Meanwhile, many people, especially in Alberta, are using their pickup trucks to move their possessions out of the homes they’ve lost because clueless and destructive environmentalists successfully campaigned against the energy industry.

Gee was applauded by his colleague Gary Mason who tweeted: “This is a column I wish I’d written.”

These Uber boys are so sadly out of touch.

Most Canadians are fed up with condescending so-called elitists who look down on them believing they have the right to tell them how to live and what to buy.

Rev those engines, folks!

Slobodian is the Senior Manitoba Columnist for the Western Standard  lslobodian@westernstandardonline.com

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Opinion

WAGNER: Election of Maverick MPs would send a clear message of Western defiance

But what if – instead of business as usual – the Mavericks picked up a few Alberta seats?

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The May poll showing emerging support for the Maverick Party is good news for Alberta. The party is beginning to build its profile and may become competitive in some ridings. As time goes by, more and more Albertans will hear about the party and see it as a viable alternative worthy of their vote.

A federal election will likely occur this year (very soon, according to Brian Lilley in the Toronto Sun), and almost all of Alberta’s seats are currently safe havens for Conservative MPs. A result like 2019 where every seat except one goes Conservative will be met by a shrug in Ottawa. That’s just business as usual. 

But what if – instead of business as usual – the Mavericks picked up a few Alberta seats? A result like that would set off a firestorm. Nothing would catch the attention of people in Central Canada more abruptly than Albertans sending some so-called “separatist” MPs to Ottawa. Bloc Quebecois MPs don’t raise too many eyebrows down there. They are, after all, from Central Canada too, and share the same “progressive” values and anti-oil sentiment exhibited by most of the other parties. But sovereigntist MPs from Alberta? That would be something else altogether.

There are many good Conservative MPs from Alberta who undoubtedly do their best for their constituents. But right now, the West needs MPs who can speak out publicly without the fear of retribution by party leadership whose ambitions are always to please Toronto, Ottawa and Montreal – MPs, that is, whose only loyalty is to Alberta and the West.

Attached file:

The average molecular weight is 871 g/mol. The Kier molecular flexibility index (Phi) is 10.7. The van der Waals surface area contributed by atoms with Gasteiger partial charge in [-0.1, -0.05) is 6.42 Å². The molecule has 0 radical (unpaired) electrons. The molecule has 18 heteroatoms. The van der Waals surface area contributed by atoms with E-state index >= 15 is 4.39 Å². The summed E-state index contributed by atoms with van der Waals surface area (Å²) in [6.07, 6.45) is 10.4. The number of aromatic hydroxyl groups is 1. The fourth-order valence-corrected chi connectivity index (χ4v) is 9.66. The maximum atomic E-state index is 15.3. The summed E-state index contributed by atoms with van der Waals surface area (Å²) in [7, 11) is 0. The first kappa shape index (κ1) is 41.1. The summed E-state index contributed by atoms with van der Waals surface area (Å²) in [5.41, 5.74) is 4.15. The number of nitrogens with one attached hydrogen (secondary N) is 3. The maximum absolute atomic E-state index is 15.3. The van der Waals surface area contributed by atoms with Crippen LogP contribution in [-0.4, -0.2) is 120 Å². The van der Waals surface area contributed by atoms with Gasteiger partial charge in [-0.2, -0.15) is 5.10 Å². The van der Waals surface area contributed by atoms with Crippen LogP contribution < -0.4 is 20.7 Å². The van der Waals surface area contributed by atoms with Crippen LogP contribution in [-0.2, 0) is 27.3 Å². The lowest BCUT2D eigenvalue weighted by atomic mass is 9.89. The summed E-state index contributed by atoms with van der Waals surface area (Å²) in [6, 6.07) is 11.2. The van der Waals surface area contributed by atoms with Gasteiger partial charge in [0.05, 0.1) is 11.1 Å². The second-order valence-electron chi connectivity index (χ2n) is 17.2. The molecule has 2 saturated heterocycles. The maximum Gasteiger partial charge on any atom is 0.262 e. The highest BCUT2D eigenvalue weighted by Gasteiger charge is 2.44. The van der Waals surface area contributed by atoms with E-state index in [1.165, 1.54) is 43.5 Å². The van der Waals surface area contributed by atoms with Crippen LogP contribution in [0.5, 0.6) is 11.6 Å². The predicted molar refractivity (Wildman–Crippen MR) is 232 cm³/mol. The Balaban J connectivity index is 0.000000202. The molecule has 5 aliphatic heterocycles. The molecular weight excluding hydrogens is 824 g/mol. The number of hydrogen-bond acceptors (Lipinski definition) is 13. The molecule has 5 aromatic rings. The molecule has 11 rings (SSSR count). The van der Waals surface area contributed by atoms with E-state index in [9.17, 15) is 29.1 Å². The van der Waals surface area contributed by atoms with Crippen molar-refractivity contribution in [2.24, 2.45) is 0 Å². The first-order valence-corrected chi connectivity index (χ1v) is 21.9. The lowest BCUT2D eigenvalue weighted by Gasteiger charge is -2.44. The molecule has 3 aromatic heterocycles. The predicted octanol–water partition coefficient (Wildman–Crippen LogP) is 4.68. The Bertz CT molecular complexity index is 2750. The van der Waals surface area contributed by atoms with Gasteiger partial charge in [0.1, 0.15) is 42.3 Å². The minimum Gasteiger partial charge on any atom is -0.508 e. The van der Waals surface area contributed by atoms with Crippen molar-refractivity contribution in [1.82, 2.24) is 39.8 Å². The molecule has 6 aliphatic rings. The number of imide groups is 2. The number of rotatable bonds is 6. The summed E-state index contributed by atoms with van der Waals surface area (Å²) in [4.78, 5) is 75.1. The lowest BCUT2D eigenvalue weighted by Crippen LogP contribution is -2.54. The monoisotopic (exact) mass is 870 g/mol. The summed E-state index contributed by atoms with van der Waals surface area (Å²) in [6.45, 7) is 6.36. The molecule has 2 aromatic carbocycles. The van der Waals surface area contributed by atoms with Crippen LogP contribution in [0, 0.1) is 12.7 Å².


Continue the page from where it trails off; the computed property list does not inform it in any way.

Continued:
From a Western regionalist perspective, a vote for the Conservatives is a vote for the status quo. Alberta needs something different now, something that offers a full-frontal challenge to Central Canada’s political elite. Electing politicians from the old-line parties just won’t do it. But electing Maverick candidates might.

The ridings most likely to show support for Maverick candidates are in rural Alberta. Ridings like Battle River—Crowfoot and Red Deer—Mountain View are unfamiliar to people in places like Toronto. But if those ridings sent Maverick MPs to Ottawa, people in Central Canada would suddenly hear about them, for all the right reasons. 

The large Wexit meetings that were held in the wake of the October 2019 federal election generated some attention down East. A prominent Toronto-based magazine, The Walrus, even produced a cover feature on Wexit with two major articles, The New Separatists and Meet the Albertans Who Want to Start Their Own Country. But as the Wexit meetings dissipated due to COVID-19 pandemic restrictions, and perhaps declining enthusiasm, Central Canada once again forgot about Western discontent.

Having a Maverick presence in the House of Commons would ensure Western concerns would not be forgotten or ignored. Maverick MPs would be a continual reminder that things are not okay and big changes are needed. 

It’s true that only a provincial government can hold a referendum on independence. Even with elected MPs, a federal party cannot initiate any measures that would lead to Western independence. As a result, some people question the necessity of a federal sovereigntist party. However, if a referendum on Alberta independence were held under the Clarity Act, the House of Commons would determine whether the referendum question on independence was “clear.” The presence of MPs whose only loyalty is to the West could be crucial in getting a fair judgment on that point. 

Maverick MPs would represent the West’s interests in other important matters as well, of course. We know that Quebecers believe there are advantages to sending committed sovereigntist MPs to Ottawa because they repeatedly elect candidates from the Bloc Quebecois. The West can do likewise.

If Alberta and Saskatchewan send full slates of Conservative MPs to Ottawa after the next election, no one will be surprised and Canadian politics would continue as usual. However, if Alberta – and perhaps the other Western provinces – send some Maverick MPs to Ottawa, that would convey an unmistakable message of defiance.

It would be a clear signal that the West has had enough.

Michael Wagner is a columnist for the Western Standard

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Opinion

SLOBODIAN: Help too little, too late for Manitoba farmers

Severe drought and a grasshopper invasion have left parched watering holes and destroyed crops and pastures, forcing producers to sell cattle they can’t feed at emergency auctions.